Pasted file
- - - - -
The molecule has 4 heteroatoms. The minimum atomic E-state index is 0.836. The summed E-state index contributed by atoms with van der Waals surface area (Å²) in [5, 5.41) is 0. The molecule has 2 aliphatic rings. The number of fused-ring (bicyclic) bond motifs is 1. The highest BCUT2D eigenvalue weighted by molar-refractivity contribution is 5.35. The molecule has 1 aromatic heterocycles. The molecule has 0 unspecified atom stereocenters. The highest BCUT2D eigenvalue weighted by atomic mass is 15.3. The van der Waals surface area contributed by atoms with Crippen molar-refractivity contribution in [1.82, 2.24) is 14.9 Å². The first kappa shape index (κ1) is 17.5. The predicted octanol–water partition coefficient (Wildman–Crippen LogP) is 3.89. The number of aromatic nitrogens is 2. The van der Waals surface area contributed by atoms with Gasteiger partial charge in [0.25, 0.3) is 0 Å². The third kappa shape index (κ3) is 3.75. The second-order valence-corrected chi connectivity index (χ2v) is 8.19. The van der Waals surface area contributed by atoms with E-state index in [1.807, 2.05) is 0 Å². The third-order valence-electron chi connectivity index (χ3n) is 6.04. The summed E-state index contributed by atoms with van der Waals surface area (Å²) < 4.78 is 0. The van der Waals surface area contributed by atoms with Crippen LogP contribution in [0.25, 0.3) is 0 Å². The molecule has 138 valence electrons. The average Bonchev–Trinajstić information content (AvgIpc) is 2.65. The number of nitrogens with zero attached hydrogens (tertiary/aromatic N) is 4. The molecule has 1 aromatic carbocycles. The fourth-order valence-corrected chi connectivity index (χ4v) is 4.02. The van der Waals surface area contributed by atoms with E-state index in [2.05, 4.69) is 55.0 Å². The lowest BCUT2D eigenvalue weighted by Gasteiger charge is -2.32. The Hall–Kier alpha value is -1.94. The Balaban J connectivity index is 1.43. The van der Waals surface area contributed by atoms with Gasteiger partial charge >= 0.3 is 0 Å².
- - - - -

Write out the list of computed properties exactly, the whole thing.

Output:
The molecule has 4 heteroatoms. The minimum atomic E-state index is 0.836. The summed E-state index contributed by atoms with van der Waals surface area (Å²) in [5, 5.41) is 0. The molecule has 2 aliphatic rings. The number of fused-ring (bicyclic) bond motifs is 1. The highest BCUT2D eigenvalue weighted by molar-refractivity contribution is 5.35. The molecule has 1 aromatic heterocycles. The molecule has 0 unspecified atom stereocenters. The highest BCUT2D eigenvalue weighted by atomic mass is 15.3. The van der Waals surface area contributed by atoms with Crippen molar-refractivity contribution in [1.82, 2.24) is 14.9 Å². The first kappa shape index (κ1) is 17.5. The predicted octanol–water partition coefficient (Wildman–Crippen LogP) is 3.89. The number of aromatic nitrogens is 2. The van der Waals surface area contributed by atoms with Gasteiger partial charge in [0.25, 0.3) is 0 Å². The third kappa shape index (κ3) is 3.75. The second-order valence-corrected chi connectivity index (χ2v) is 8.19. The van der Waals surface area contributed by atoms with E-state index in [1.807, 2.05) is 0 Å². The third-order valence-electron chi connectivity index (χ3n) is 6.04. The summed E-state index contributed by atoms with van der Waals surface area (Å²) < 4.78 is 0. The van der Waals surface area contributed by atoms with Crippen LogP contribution in [0.25, 0.3) is 0 Å². The molecule has 138 valence electrons. The average Bonchev–Trinajstić information content (AvgIpc) is 2.65. The number of nitrogens with zero attached hydrogens (tertiary/aromatic N) is 4. The molecule has 1 aromatic carbocycles. The fourth-order valence-corrected chi connectivity index (χ4v) is 4.02. The van der Waals surface area contributed by atoms with E-state index in [2.05, 4.69) is 55.0 Å². The lowest BCUT2D eigenvalue weighted by Gasteiger charge is -2.32. The Hall–Kier alpha value is -1.94. The Balaban J connectivity index is 1.43. The van der Waals surface area contributed by atoms with Gasteiger partial charge >= 0.3 is 0 Å².